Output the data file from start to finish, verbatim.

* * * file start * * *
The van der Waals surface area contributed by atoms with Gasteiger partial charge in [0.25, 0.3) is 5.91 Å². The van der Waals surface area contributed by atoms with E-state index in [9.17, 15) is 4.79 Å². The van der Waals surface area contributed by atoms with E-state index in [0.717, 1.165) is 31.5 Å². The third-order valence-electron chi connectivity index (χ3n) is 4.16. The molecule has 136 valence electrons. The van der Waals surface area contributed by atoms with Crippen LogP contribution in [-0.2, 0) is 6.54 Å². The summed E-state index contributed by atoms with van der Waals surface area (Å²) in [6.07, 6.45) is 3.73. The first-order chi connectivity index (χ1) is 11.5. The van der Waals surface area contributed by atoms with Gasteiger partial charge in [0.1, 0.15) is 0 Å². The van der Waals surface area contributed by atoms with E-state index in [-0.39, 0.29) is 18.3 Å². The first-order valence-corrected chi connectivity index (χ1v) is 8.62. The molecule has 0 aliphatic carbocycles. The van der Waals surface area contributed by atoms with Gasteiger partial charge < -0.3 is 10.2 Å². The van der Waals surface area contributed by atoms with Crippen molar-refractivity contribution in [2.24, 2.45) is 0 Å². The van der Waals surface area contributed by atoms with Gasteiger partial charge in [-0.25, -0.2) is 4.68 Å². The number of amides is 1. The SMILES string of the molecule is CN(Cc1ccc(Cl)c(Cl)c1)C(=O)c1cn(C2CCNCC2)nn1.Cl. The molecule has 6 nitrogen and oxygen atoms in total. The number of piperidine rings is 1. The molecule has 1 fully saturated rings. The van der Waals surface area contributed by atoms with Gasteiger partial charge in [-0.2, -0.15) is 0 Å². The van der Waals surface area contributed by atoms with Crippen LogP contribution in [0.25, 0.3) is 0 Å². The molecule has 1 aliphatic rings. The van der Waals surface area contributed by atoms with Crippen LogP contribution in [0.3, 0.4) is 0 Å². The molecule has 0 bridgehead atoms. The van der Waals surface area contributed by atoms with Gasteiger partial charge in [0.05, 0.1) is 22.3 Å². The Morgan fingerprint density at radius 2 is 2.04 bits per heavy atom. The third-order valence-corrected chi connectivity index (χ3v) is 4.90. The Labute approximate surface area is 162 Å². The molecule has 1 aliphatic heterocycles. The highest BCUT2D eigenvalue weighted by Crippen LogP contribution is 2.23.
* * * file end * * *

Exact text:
The van der Waals surface area contributed by atoms with Gasteiger partial charge in [0.25, 0.3) is 5.91 Å². The van der Waals surface area contributed by atoms with E-state index in [9.17, 15) is 4.79 Å². The van der Waals surface area contributed by atoms with E-state index in [0.717, 1.165) is 31.5 Å². The third-order valence-electron chi connectivity index (χ3n) is 4.16. The molecule has 136 valence electrons. The van der Waals surface area contributed by atoms with Crippen LogP contribution in [-0.2, 0) is 6.54 Å². The summed E-state index contributed by atoms with van der Waals surface area (Å²) in [6.07, 6.45) is 3.73. The first-order chi connectivity index (χ1) is 11.5. The van der Waals surface area contributed by atoms with Gasteiger partial charge in [0.1, 0.15) is 0 Å². The van der Waals surface area contributed by atoms with E-state index in [-0.39, 0.29) is 18.3 Å². The first-order valence-corrected chi connectivity index (χ1v) is 8.62. The molecule has 0 aliphatic carbocycles. The van der Waals surface area contributed by atoms with Gasteiger partial charge < -0.3 is 10.2 Å². The van der Waals surface area contributed by atoms with Crippen molar-refractivity contribution in [2.24, 2.45) is 0 Å². The van der Waals surface area contributed by atoms with Gasteiger partial charge in [-0.25, -0.2) is 4.68 Å². The number of amides is 1. The SMILES string of the molecule is CN(Cc1ccc(Cl)c(Cl)c1)C(=O)c1cn(C2CCNCC2)nn1.Cl. The molecule has 6 nitrogen and oxygen atoms in total. The number of piperidine rings is 1. The molecule has 1 fully saturated rings. The van der Waals surface area contributed by atoms with Gasteiger partial charge in [-0.2, -0.15) is 0 Å². The van der Waals surface area contributed by atoms with Crippen LogP contribution in [0.25, 0.3) is 0 Å². The molecule has 1 aliphatic rings. The van der Waals surface area contributed by atoms with Crippen LogP contribution in [0.3, 0.4) is 0 Å². The molecule has 0 bridgehead atoms. The van der Waals surface area contributed by atoms with Gasteiger partial charge in [0.05, 0.1) is 22.3 Å². The Morgan fingerprint density at radius 2 is 2.04 bits per heavy atom. The third-order valence-corrected chi connectivity index (χ3v) is 4.90. The Labute approximate surface area is 162 Å². The molecule has 1 aliphatic heterocycles. The highest BCUT2D eigenvalue weighted by Crippen LogP contribution is 2.23.